Core team members are expected to act as role models for the community and custodians of the project, on behalf of the community and all those who rely on Jupyter.
They will intervene, where necessary, in online discussions or at official Jupyter events on the rare occasions that a situation arises that requires intervention.
They have authority over the Jupyter Project infrastructure, including the jupyter.org website itself, the “core Jupyter GitHub organizations and repositories”, the community forum, the mailing lists, Gitter channels, and any cloud infrastructure such as nbconvert, mybinder.org, etc.
Core team members may participate in formal votes, typically to nominate new team members and to elect the steering council.
Jupyter core team members demonstrate:
a good grasp of the philosophy of the Jupyter Project a solid track record of being constructive and helpful significant contributions to the project’s goals, in any form willingness to dedicate some time to improving Jupyter As the project matures, contributions go beyond code. Here’s an incomplete list of areas where contributions may be considered for joining the core team, in no particular order:
Working on community management and outreach
Providing support on the mailing lists, gitter rooms, and the community forum
Writing patches (code, docs, or tests)
Reviewing patches (code, docs, or tests)
Participating in design decisions
Providing expertise in a particular domain (security, i18n, etc.)
Managing the continuous integration infrastructure
Managing the servers (website, tracker, documentation, etc.)
Maintaining related projects (alternative interpreters, core infrastructure like packaging, etc.)
Creating visual designs
Core team membership acknowledges sustained and valuable efforts that align well with the philosophy and the goals of the Jupyter project.
It is granted by receiving at least two-thirds positive votes in a core team vote that is open for one week and with no veto by the steering council.
Core team members are always looking for promising contributors, teaching them how the project is managed, and submitting their names to the core team’s vote when they’re ready.
There’s no time limit on core team membership. However, in order to provide the general public with a reasonable idea of how many people maintain Jupyter, core team members who have stopped contributing are encouraged to declare themselves as “inactive”. Those who haven’t made any non-trivial contribution in two years may be asked to move themselves to this category, and moved there if they don’t respond. To record and honor their contributions, inactive team members will continue to be listed alongside active core team members; and, if they later resume contributing, they can switch back to active status at will. While someone is in inactive status, though, they lose their active privileges like voting or nominating for the steering council, and commit access.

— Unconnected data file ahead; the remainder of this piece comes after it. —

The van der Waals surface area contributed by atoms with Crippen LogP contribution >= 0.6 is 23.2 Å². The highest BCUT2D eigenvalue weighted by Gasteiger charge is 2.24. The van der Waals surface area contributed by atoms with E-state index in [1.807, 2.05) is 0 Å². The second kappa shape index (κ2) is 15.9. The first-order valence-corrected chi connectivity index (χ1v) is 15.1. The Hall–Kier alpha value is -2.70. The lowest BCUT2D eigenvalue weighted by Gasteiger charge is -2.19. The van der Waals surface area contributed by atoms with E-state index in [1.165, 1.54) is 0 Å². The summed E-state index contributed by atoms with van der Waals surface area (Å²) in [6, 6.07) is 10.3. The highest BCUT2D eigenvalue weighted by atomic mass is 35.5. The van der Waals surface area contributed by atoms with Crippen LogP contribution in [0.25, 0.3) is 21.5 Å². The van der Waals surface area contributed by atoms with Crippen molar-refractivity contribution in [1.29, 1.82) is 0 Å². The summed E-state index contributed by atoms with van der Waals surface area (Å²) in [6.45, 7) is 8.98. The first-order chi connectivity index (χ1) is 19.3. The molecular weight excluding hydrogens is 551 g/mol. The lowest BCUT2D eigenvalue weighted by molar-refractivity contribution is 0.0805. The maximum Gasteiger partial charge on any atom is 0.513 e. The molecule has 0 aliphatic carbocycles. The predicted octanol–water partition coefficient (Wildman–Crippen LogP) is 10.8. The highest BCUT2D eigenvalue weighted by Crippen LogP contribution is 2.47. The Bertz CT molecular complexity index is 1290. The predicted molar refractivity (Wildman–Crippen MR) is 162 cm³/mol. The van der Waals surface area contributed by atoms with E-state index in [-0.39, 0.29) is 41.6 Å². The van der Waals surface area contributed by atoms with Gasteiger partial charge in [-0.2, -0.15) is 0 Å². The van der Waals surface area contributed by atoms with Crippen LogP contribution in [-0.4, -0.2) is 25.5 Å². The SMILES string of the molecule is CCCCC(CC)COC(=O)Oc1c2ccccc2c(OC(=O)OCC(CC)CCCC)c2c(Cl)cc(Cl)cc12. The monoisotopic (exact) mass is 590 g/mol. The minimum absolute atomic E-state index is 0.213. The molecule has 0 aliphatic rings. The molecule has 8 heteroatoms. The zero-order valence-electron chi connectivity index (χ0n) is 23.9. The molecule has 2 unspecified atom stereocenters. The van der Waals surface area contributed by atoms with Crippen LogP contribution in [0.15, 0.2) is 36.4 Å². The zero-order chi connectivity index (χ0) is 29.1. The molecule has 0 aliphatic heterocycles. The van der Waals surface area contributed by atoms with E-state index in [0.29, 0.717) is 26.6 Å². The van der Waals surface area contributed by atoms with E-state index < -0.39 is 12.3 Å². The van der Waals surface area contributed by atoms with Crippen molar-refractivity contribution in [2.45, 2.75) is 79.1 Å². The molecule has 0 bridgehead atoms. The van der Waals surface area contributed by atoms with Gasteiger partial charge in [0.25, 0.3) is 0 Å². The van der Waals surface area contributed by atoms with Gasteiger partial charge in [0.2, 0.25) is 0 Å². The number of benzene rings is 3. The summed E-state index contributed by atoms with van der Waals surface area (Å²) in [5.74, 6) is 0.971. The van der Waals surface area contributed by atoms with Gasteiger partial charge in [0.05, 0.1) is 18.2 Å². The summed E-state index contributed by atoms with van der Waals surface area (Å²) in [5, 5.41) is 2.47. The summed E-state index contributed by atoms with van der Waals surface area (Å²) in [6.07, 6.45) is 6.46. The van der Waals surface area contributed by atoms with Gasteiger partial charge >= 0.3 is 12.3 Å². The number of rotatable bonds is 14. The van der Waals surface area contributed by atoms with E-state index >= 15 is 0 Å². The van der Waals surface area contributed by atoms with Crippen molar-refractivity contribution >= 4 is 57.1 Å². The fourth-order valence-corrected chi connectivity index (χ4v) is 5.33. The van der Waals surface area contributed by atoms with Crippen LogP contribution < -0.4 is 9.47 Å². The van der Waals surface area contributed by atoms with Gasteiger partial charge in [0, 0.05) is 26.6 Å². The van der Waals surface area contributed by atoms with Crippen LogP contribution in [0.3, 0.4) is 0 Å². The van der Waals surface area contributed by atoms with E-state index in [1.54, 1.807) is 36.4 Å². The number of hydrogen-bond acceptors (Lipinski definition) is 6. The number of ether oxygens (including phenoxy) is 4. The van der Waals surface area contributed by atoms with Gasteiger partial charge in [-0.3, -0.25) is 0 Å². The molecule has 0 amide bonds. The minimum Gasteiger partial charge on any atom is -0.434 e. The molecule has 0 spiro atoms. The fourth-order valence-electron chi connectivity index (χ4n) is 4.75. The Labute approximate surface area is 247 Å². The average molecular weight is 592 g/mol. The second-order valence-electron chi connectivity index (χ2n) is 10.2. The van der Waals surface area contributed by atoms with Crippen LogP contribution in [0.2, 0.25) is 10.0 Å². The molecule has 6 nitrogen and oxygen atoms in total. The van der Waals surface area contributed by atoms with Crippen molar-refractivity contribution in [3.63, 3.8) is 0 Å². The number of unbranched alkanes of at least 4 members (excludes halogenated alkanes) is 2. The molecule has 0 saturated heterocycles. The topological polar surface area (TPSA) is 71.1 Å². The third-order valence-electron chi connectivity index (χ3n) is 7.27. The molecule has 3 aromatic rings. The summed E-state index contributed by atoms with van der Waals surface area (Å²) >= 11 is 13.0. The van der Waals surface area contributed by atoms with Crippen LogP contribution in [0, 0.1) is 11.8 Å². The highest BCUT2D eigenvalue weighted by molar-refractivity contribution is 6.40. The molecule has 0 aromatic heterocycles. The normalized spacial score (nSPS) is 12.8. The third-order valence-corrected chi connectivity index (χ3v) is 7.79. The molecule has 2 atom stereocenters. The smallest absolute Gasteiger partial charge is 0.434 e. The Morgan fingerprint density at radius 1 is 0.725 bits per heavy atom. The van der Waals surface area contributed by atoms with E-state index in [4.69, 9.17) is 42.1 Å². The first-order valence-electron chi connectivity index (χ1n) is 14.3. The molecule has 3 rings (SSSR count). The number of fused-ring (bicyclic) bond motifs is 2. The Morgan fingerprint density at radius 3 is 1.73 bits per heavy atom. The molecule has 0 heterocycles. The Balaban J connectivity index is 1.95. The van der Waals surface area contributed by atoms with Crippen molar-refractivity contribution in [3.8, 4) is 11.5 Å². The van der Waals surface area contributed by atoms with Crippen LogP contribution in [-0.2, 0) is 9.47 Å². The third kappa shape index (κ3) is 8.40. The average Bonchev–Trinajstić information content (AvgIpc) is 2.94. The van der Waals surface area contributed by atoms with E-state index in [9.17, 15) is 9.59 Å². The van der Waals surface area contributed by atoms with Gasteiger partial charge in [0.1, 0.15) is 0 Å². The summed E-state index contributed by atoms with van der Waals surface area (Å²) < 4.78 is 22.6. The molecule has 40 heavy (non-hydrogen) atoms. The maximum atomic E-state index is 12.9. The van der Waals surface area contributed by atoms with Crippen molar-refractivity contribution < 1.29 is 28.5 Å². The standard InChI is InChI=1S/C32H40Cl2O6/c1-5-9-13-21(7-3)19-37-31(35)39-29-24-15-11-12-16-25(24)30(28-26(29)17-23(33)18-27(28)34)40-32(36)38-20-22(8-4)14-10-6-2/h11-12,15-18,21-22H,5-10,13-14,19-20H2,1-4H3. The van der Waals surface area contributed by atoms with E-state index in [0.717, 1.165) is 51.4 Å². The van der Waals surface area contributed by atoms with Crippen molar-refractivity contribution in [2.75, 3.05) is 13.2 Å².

The initial active core team members will consist of everyone with commit access to one of the Jupyter core repositories on Github.
Changing this document¶
Changes to this document require at least a two-thirds majority of votes cast in a core team vote which should be open for two weeks.
What’s different between Python and Jupyter?¶
I was struck by how similar the new Python governance model is to the Jupyter project’s current model. They both have a steering council approach, and a core team that surrounds it. That means that Jupyter could get pretty close by effectively doing these three things:
Reduce the steering council from 21 to 5 people
Formalize the “core team” to be current Jupyter committers
Codify and enforce the JEP process for discussion and decision-making
That said, there are a few ways in which I think Python and Jupyter are different. Jupyter feels like it has more moving pieces across different parts of the stack. It has “core projects” that span everything from kernel specifications to user interfaces to cloud infrastructure. It also feels like Jupyter is more OK with “bleeding edge” software and quick release cycles (though this depends on the project, the notebook has been pretty stable for a while now).
Perhaps the first thing that a new Jupyter steering council should do is to create several sub-steering councils (maybe sub-“teams”) that serve in a steering-council-like role but for a specific project (like jupyterhub, jupyterlab, the jupyter notebook specification, etc). These could serve similarly to the sub-teams in the Rust community as well.
Another benefit of this model is that it doesn’t require a drastic shift from our current governance. It’s more of a refinement and commitment to processes that we already know about but rarely follow strictly.
In all, the Python model seems like a nice balance between the organized chaos of a totally collective decision-making process, and the high-stress-and-bottlenecking approach of a BDFL-style model.